James R. Garrett sued Lockheed Aircraft Corporation, C. B. (Chet) Miller, V. W. Thomas, and Dr. Thomas E. Hamilton to recover for slanderous statements allegedly made about him by the defendants.
The plaintiff alleged that he was an employee of the defendant corporation, that a leadman in his department reprimanded him for discussing religion with a fellow worker, that later the plaintiff, over the leadman's objections, insisted upon giving the leadman three dollars ($3.00) to return good for evil and also as a token of forgiveness, that the said leadman took the money to the defendant Thomas, the supervisor of the department in which the plaintiff worked, that Thomas attempted to have the plaintiff take the money back but the plaintiff refused, that the defendant Thomas then went to the defendant Miller, foreman of the department, and, while discussing the occurrence, Miller stated (referring to the plaintiff), "that boy's crazy," that Thomas and Miller conspired to have the plaintiff dismissed from his job by having the defendant Dr. Hamilton declare the plaintiff insane (Dr. Hamilton was a resident physician at the corporation's plant), that later the plaintiff was informed by Miller and Dr. Hamilton that he was temporarily discharged as of that moment and could be reinstated only upon the condition that he obtain a certificate from a psychiatrist stating that he was sane and competent, "and by said actions and statements declared plaintiff insane without just and logical cause and reason and without giving plaintiff sufficient opportunity to explain or validate his actions," that pursuant to such request the plaintiff obtained such a certificate and was reinstated by the defendant corporation, that since plaintiff's reinstatement the defendant corporation through its agents, and the defendants Miller and Thomas in their own actions, have continued and committed additional malicious acts to plaintiff by causing unwarranted and unfounded complaints concerning his work to issue for the purpose of attempting to imply to the plaintiff's fellow workers and future employers that the plaintiff was incapable of doing his job properly, and that such malicious slanderous acts by the defendants in addition to the act of stating that the plaintiff was insane caused such a state of nervousness in the plaintiff that he was forced to leave his employment with the defendant corporation. The plaintiff pleaded his injuries and prayed for process and judgment.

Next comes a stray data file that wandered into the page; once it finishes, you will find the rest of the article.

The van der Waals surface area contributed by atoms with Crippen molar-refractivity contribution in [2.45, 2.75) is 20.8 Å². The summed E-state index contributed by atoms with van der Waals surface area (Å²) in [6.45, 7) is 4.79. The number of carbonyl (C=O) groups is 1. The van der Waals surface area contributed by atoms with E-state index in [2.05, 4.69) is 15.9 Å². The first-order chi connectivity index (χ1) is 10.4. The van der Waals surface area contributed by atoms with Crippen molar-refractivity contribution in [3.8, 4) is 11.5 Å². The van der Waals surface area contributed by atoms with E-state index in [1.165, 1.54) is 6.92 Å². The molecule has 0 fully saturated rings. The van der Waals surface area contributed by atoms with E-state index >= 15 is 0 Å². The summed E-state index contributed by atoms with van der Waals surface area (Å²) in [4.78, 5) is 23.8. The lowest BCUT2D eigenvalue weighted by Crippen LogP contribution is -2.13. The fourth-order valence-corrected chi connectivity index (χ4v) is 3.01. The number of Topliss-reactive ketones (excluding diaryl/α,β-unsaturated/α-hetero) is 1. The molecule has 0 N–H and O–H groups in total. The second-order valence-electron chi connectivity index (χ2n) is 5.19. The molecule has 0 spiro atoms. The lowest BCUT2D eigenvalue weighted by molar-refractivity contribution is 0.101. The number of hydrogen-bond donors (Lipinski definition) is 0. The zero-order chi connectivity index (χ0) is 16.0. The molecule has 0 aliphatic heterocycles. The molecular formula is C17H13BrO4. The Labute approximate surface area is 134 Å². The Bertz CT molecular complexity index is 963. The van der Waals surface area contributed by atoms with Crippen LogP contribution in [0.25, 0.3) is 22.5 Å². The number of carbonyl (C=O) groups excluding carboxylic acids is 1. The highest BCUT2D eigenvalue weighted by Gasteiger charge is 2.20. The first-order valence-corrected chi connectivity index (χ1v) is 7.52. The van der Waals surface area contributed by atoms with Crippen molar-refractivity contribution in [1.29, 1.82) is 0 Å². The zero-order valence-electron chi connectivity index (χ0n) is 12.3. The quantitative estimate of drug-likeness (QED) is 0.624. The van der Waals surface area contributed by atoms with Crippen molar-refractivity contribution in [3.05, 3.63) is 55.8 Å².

The defendants each filed general and special demurrers to the petition, and the trial court sustained the general demurrers and dismissed the petition. The plaintiff excepts to these judgments.
The decision of the Supreme Court in Walter v. Davidson, 214 Ga. 187
(104 S. E. 2d 113), and the cases cited therein control the case sub judice, because the pleadings do not make it appear that there was any publication of the alleged libelous statements. It was alleged that, in discussing the occurrence set forth in the petition, the defendant Miller stated, with reference to the plaintiff, "that boy's crazy," but no allegation is made that anyone other than the defendant Thomas heard such statement. Both Thomas and Miller were supervisors of the plaintiff and were discussing the incident which was the beginning of the controversy between the parties. Nor was the statement allegedly made by the defendant Dr. Hamilton, a resident physician for the defendant corporation, shown to have been made in the presence of anyone who would come within the category of those to whom a publication could be made. See Central of Ga. Ry. Co. v. Jones, 18 Ga. App. 414
(89 S. E. 429), and Beck v. Oden, 64 Ga. App. 407
(13 S. E. 2d 468).
The plaintiff's petition further alleged with reference to the alleged slander, "that the defendant corporation . . . and said defendants Miller and Thomas have continued and committed additional acts of defamation slanderous to the plaintiff by causing unwarranted and unfounded complaints concerning the work of the plaintiff to issue."
The petition does not allege to whom such alleged unwarranted complaints were made, and under the decision of this court in Beck v. Oden, 64 Ga. App. 407, supra, at page 412, and the cases there cited, such allegations, on general demurrer, must be construed as alleging that such complaints were made only to that class of persons to whom such communications would be privileged to wit, supervisory personnel of the defendant corporation.
The plaintiff's petition failed to set forth a cause of action against any of the defendants and the trial court did not err in sustaining the defendants' general demurrers and in dismissing the petition.
Judgment affirmed. Felton, C. J., and Quillian, J., concur.